The Advantages of Curriculum
One of the perennial challenges a pastor faces regarding Sunday school is the question of what to teach. That question is relevant not just to the week-by-week routine, but also to the longer-term life of the church. But whatever the long-term strategy, the question of what to teach every week is an acute one.
My simple goal in this article is to point out the potential advantages of using curriculum in your church’s adult Sunday school.
By “curriculum” I don’t necessarily mean something published by a denomination or tied to a yearly schedule. Rather, I simply mean pre-prepared teaching materials that cover a topic or a portion of Scripture in a set number of studies.
A caveat: There’s a lot of bad curriculum out there. In fact, it seems safe say that bad curriculum is one of the reasons many churches have abandoned Sunday school altogether. Clearly my commendation of curriculum applies only to good curriculum, curriculum that is first of all faithful to Scripture. Further, curriculum should be clear, substantial, straightforward, and relatively easy to pick up and use.
Where can you find such curriculum? Here are a few suggestions: Matthias Media, The Good Book Company, Capitol Hill Baptist Church’s Core Seminars, 9Marks’ forthcoming Healthy Church Study Guides and Church Essentials (a resource based on What is a Healthy Church?), and the forthcoming Lifeway curriculum called “The Gospel Project.”
THE ADVANTAGES OF CURRICULUM
What are the advantages of curriculum? I’ll mention three.
1. It saves time.
First, it saves time. At Capitol Hill Baptist Church, for example, dozens of men have invested thousands of hours in writing a set of Core Seminars that takes about four years to teach through if you stand it end-to-end. All the manuscripts and handouts are free for the taking online, and other churches are welcome to use and adapt the material as they see fit.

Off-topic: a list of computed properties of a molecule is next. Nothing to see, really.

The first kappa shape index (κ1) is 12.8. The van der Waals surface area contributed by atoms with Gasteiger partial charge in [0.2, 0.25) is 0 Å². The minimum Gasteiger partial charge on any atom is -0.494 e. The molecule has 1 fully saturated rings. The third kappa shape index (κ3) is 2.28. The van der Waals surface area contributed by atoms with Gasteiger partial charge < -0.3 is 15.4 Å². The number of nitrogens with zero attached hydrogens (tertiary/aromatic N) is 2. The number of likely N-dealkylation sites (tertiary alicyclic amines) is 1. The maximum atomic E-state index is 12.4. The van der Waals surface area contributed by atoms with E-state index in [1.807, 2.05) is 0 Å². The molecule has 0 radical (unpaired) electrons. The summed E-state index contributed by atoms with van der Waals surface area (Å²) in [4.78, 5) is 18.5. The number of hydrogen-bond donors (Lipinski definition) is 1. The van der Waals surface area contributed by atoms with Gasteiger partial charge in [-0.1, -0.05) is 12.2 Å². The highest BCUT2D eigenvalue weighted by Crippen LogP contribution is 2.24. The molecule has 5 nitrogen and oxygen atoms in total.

Why reinvent the wheel? If you want to teach a class on Bible overview, or systematic theology, or church history, or evangelism, or biblical counseling, or discipleship, or parenting, why not reap the benefits of others’ labor? You can always improve the material and adapt it to your context as you like. That’s a whole lot easier, and quicker, than coming up with the outline for course and preparing every class from scratch.
Every pastor feels the pinch of time when it comes to teaching prep. Using theologically trustworthy curriculum is a great way to free up your and other church leaders’ time while still delivering solid supplemental teaching every week.
I should add that I wouldn’t apply the same logic—using somebody else’s manuscript to save time—to a sermon. First, Scripture seems to suggest that a pastor’s preaching should be the overflow of his own scriptural study (2 Tim. 2:15). Second, a good sermon applies the text in ways that are specific to the congregation. You can’t truly shepherd a church with an imported sermon. A Sunday school class, being more informationally driven, loses less when its contents were not tailored to a specific church. Finally, it seems that most people expect that a Sunday school class can make use of materials that weren’t developed by the teacher, just as teachers in various other contexts make use of curriculum. But people generally expect that a sermon is an original work, which means that preaching someone else’s sermon as if it were yours is plagiarism.